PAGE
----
Officials from the Resolute Support Mission (RS) in Afghanistan on Sunday said they will support the Afghan National Security and Defense Forces (ANDSF) in maintaining security during the upcoming parliamentary elections.
RS officials made the remarks at an elections security meeting at the Presidential Palace that was attended by President Ashraf Ghani, RS officials, security officials from the interior and defense ministries and officials from the Independent Election Commission (IEC).
Sunday’s meeting was the final meeting between the participants over security around elections.
Andrew Poppas, a senior NATO official in Kabul, said RS will provide comprehensive support to the ANDSF to implement the election security plan, the Presidential Palace said in a statement.
“There are many enemies who will try to silence the voice of the people, but the fact that over nine million people have registered to vote should inspire us all. And as we have seen, where the Afghan people and Afghan leadership have committed themselves, they have all succeeded. So there is no doubt that the results in elections will proceed safely and securely… the RS support is to make sure that we are there to provide the resources and the back stop for the Afghan security forces to ensure that they go forward,” said Poppas.
The Afghan security departments meanwhile said they will do whatever they can to safeguard the lives of voters on election day.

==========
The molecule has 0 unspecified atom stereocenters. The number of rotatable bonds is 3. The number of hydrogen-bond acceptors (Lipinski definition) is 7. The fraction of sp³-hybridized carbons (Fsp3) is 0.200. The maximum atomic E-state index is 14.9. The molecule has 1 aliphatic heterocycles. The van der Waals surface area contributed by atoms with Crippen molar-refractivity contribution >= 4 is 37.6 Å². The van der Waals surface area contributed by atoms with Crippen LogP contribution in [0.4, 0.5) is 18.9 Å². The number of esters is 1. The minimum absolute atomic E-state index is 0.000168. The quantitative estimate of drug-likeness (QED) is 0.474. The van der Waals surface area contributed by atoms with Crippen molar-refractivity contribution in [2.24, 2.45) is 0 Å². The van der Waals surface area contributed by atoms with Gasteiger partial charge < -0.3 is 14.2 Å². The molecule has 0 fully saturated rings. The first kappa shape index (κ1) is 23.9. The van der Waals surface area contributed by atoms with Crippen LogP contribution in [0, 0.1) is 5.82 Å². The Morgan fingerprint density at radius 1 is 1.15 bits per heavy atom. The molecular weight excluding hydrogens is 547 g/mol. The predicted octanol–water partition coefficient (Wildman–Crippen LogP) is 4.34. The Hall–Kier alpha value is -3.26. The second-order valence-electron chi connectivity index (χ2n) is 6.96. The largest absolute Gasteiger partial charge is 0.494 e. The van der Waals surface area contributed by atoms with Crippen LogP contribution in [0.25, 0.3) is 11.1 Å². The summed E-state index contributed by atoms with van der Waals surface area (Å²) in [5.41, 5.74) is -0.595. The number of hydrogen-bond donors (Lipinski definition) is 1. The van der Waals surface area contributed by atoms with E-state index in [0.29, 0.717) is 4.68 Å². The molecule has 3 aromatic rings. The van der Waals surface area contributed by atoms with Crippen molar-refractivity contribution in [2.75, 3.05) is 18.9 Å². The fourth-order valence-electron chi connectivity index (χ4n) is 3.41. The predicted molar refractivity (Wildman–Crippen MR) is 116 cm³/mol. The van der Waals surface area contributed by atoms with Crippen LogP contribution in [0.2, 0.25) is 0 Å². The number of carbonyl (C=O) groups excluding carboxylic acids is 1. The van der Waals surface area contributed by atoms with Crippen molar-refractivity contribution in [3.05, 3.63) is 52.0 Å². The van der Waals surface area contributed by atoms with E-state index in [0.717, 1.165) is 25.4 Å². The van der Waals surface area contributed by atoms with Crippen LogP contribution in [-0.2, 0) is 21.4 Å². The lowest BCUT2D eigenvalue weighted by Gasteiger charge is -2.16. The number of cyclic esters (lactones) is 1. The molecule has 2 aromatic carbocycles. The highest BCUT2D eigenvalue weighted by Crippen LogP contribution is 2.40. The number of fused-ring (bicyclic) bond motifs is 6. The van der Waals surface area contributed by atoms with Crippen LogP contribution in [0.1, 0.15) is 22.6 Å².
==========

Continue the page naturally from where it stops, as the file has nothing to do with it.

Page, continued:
“I am sure that by making the election a success and by maintaining security over elections to help people vote, we will win the war of 1397 (2018),” Afghan Army Chief of Staff Gen. Mohammad Sharif Yaftali said.
“Based on the law, 48 hours before the election day, no one has the right to launch demonstrations or close roads,” the interior deputy minister for security Gen. Akhtar Mohammad Ibrahimi said.
President Ashraf Ghani meanwhile said at the meeting the use of a biometric system on election day is a huge advantage adding that it will bring transparency to this national process.
“Our difference with the Taliban is that we refer and rely on people’s vote, but Taliban rely on their rifles,” said Ghani.
Ghani went on to say security forces should stay out of politics and that if a soldier interferes in elections, he will immediately will be handed over to legal and judicial centers.
“If I see one member of the security forces interfering in elections, he will get suspended and will be prosecuted,” Ghani added.
The Independent Election Commission (IEC) chief Gulajan Abdulbadi Sayyad meanwhile said security of voters and candidates should be maintained and urged security departments to take action against those who want to disrupt elections.
“As much as the security departments cooperate with us, we will carry out our activities better,” said Sayyad.
The final security meeting on elections security was held despite the absence of an estimated 2,000 polling stations that will remain closed, said the IEC and security departments.
The IEC said polling stations will total 5,100 – down from the planned 7,000. This is due to various reasons, the main one being security.